I went for the beer-battered flathead with chips and coleslaw.  This was a very generous portion with 2 long pieces of fish.  I didn't get through it all, but it was delicious.  The fish was tender, with just the right amount of batter, i.e. not too thick nor thin; chips were crispy outside, soft inside; coleslaw was ... well, coleslaw, nothing remarkably good or bad about it.  I had to laugh at the wire basket; maybe they haven't seen that Facebook page - We Want Plates?  (BTW, I recommend that FB page for a few (many) belly laughs.)

glass of prosecco $12

I had a glass of Prosecco, while Mr L. had a healthy cup of green tea ($4).  If only a fly hadn't dropped into my drink ...  I scooped it out, and drank a bit more, but finally the Ghost of Flies Past stopped me in my alcoholic tracks:-)

looking to the New Farm ferry from the restaurant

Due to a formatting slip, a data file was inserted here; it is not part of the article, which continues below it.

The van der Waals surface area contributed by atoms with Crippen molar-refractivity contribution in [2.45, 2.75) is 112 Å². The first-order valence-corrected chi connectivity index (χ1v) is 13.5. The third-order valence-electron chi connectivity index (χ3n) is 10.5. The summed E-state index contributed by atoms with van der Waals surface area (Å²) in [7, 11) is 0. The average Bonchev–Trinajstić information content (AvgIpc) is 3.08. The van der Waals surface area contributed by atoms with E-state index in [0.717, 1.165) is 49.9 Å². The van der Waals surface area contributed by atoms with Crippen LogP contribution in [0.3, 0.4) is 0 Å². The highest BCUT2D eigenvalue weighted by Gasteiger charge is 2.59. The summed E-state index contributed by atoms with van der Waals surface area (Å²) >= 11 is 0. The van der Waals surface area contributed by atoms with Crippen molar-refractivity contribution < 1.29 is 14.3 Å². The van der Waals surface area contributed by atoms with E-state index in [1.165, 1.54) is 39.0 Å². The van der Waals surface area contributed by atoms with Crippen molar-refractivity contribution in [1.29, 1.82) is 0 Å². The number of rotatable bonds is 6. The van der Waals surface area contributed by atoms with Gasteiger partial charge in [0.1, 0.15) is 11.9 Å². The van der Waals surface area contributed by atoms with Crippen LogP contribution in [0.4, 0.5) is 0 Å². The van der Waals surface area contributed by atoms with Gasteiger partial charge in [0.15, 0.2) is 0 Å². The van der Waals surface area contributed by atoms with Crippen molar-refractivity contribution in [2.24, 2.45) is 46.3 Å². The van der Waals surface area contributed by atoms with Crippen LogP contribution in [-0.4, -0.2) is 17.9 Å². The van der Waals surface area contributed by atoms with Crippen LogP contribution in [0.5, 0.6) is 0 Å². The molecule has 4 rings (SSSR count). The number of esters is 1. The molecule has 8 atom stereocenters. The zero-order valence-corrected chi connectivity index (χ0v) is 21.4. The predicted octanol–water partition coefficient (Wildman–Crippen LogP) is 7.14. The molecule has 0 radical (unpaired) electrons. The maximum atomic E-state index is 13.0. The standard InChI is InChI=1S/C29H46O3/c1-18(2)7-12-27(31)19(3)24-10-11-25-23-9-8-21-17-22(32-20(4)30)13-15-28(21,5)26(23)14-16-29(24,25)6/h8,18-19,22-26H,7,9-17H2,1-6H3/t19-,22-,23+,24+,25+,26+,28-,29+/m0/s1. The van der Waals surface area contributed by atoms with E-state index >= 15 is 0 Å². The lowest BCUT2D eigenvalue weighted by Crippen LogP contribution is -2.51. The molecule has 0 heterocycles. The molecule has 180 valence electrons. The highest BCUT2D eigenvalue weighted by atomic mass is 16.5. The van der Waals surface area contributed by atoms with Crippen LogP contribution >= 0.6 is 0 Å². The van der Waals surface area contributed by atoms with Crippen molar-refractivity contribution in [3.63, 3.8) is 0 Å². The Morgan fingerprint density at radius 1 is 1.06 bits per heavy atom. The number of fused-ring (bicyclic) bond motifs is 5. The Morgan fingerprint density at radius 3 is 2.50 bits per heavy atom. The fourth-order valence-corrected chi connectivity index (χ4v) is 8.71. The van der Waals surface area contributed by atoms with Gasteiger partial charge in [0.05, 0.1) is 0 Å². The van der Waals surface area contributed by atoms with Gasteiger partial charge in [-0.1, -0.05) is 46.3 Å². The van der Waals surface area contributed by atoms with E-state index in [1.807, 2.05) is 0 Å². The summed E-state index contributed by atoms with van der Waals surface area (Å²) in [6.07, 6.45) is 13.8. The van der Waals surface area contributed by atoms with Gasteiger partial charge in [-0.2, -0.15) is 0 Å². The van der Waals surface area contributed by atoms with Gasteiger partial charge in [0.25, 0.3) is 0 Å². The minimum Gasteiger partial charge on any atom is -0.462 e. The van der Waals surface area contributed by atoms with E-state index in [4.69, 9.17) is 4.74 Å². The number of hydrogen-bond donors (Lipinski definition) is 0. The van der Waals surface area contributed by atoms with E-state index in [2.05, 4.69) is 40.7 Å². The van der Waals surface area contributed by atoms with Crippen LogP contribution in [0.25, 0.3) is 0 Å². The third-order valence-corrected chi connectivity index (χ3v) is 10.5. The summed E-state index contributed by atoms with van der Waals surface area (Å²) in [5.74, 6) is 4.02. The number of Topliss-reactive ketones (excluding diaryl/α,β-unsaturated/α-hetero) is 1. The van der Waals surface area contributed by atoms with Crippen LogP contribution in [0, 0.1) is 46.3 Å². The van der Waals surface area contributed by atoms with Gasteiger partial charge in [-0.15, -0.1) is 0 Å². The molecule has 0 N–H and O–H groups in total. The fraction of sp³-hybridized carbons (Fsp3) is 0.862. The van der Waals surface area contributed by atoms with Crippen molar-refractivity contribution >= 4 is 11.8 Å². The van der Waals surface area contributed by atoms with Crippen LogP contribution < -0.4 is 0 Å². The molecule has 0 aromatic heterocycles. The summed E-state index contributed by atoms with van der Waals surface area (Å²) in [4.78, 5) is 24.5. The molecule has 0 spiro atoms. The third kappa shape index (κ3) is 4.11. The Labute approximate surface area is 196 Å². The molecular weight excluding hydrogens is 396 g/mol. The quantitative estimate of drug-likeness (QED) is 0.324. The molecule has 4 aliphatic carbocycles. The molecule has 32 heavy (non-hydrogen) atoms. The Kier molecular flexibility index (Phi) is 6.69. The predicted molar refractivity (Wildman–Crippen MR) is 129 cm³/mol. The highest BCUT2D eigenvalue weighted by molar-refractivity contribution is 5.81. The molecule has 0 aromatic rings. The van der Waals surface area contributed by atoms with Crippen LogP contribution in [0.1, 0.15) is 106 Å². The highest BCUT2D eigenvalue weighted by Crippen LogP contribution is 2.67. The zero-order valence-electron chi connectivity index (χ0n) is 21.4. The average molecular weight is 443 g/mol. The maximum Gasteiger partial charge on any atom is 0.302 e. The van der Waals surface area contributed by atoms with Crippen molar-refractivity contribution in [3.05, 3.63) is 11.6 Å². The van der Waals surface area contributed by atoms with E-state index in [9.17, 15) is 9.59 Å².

And then a week later, Mr P. took me out for dinner on a Friday night.  I suggested we try Mary Mae's again, for the night-time effect.  It was a busy night at the Powerhouse, as there were a couple of shows on, and the crowds were obviously getting a drink and a meal in first.  We were there about 6:30, and the tables were already mostly taken.  We managed to snag a table inside, and marvelled at the girls with their bare legs and sandals on this winter's night.  

barramundi with cauliflower $32

I had spied this dish on the menu the week before, so really wanted to try it.  It was a crispy-skinned barra with a cauli purée and roasted cauli.  The fish was deliciously tender, the cauli was tasty, and the pistachio gremolata gave it a lovely bit of crunch.  But strangely, I think I enjoyed the fish and chips the previous week a wee bit more than this dish.  The barra just didn't have that je ne sais quoi; somehow it needed a bit more oomph - maybe some spice or a crispier skin.  And a few chips would not have gone astray.  

spiced chickpea burger $21